Information for Tenants


What is a long-term let? Telephone.
What to look for in a long let? Internet.
What price to pay? Smoke alarms.
What is included in the rental cost? Taking your car with you to France.
References. Route planners.
Leases / Booking Forms. Travel Insurance.
How to leave your home. Medical matters.
Finances. Pets.
Electricity. Key to Icons used in the advert summary boxes.
Information for tenants

What is a long-term let?

We are using the phrase ‘long-term let’ here to mean any let extending to one month or more. This distinguishes this type of let from standard holiday rentals normally lasting one, two or three weeks.

What to look for in a long let?

Once you have decided where in France you would like to rent long-term, the next decision is for how long and when. Most people renting for periods of one month or more will be doing so off-season as prices can otherwise be quite prohibitive. For off-season lets you must ensure the property is suitably equipped for use in the colder months of the year. Are there adequate heating systems in place? Does it have a wood-burning stove? What, if any, linen is provided and is it sufficient? Is there decent lighting for those longer winter evenings? Do you need broadband internet access? Do you prefer to have English language satellite television?

Give careful consideration to the location of the property. An ideal gîte for a two-week summer holiday, complete with swimming pool in an isolated spot, may not be the best choice for a 3 month mid-winter let. The objectives in renting for longer periods are generally different from those of a standard two week holiday. What are your objectives? To learn French, find a property to purchase, explore an area, try out the French lifestyle?

Many French towns and villages are quite different once the tourists have left at the end of summer. This though, can be an excellent time to take on a longer let as rental prices are cheaper and fewer people are house hunting. If you like it in winter chances are you’ll love it in summer.

What sort of support are the owners able to offer during your stay? Do they stay on site, do they speak English or French, will they respect your privacy? Are they able to assist, offer advice on property search, renovation, the local area, French bureaucracy etc?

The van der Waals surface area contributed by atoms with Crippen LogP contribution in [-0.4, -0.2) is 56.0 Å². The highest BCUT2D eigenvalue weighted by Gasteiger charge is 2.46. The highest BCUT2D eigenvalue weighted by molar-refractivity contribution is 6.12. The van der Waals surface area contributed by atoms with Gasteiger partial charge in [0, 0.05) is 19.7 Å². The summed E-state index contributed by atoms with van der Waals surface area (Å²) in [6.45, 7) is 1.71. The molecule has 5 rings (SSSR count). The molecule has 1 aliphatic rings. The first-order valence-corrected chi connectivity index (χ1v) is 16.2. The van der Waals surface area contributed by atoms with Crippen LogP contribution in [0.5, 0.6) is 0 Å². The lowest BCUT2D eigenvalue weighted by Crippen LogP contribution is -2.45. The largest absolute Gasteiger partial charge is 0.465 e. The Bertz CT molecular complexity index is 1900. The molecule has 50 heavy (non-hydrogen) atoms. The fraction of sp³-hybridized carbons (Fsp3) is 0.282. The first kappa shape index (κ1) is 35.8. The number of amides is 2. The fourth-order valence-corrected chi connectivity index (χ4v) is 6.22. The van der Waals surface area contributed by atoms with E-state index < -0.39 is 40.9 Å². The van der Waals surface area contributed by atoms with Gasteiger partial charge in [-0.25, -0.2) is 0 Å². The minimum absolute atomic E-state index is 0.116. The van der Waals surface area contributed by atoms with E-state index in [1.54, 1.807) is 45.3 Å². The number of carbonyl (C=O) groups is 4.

What price to pay?

There can sometimes be a little room for negotiation particularly for longer lets. A few owners may consider an additional discount in return for certain work being carried out on their property, perhaps some decorating or garden maintenance.

What is included in the rental cost?

Ensure you are fully advised as to what exactly is included in your monthly rental and what is payable as an extra. It is better to have this in writing e.g. by e-mail. This will help you budget for your stay and should also help avoid any misunderstandings when it comes to paying the bill. What deposit is required and when? Is a cheque required for damages? How and when are utilities charged, the end of each month or the end of your stay? What extras do you need to pay for: logs, linen, gas cylinders? Are local taxes included?


The owner may ask you for references. This is probably more common for longer lets of 6 months plus. An employer and your bank should hopefully be able to provide these.

Leases / Booking Forms.

French law has changed for some furnished leases. Previously, there was no legal requirement to use a lease for a furnished rental and it was possible to agree any duration. As from January 20th 2005, except for holiday lets, a contract of at least one year is legally required if renting furnished property to a tenant who owns no other property or has no other tenancy agreement as his main residence. If the tenant has other accommodation as his main residence then there is still no legal requirement for a lease and a lease, if used, can be of any duration. The parties are free to agree their own terms and contracts can vary. The problem lies where the tenant is effectively of no fixed abode, perhaps when the tenant has sold his home in the UK or elsewhere, and the French rental property will be his main residence for a time.

This law raises the following issues:
1) If a one-year lease is legally required, how do you amend its duration so both tenant and owner are happy signing it?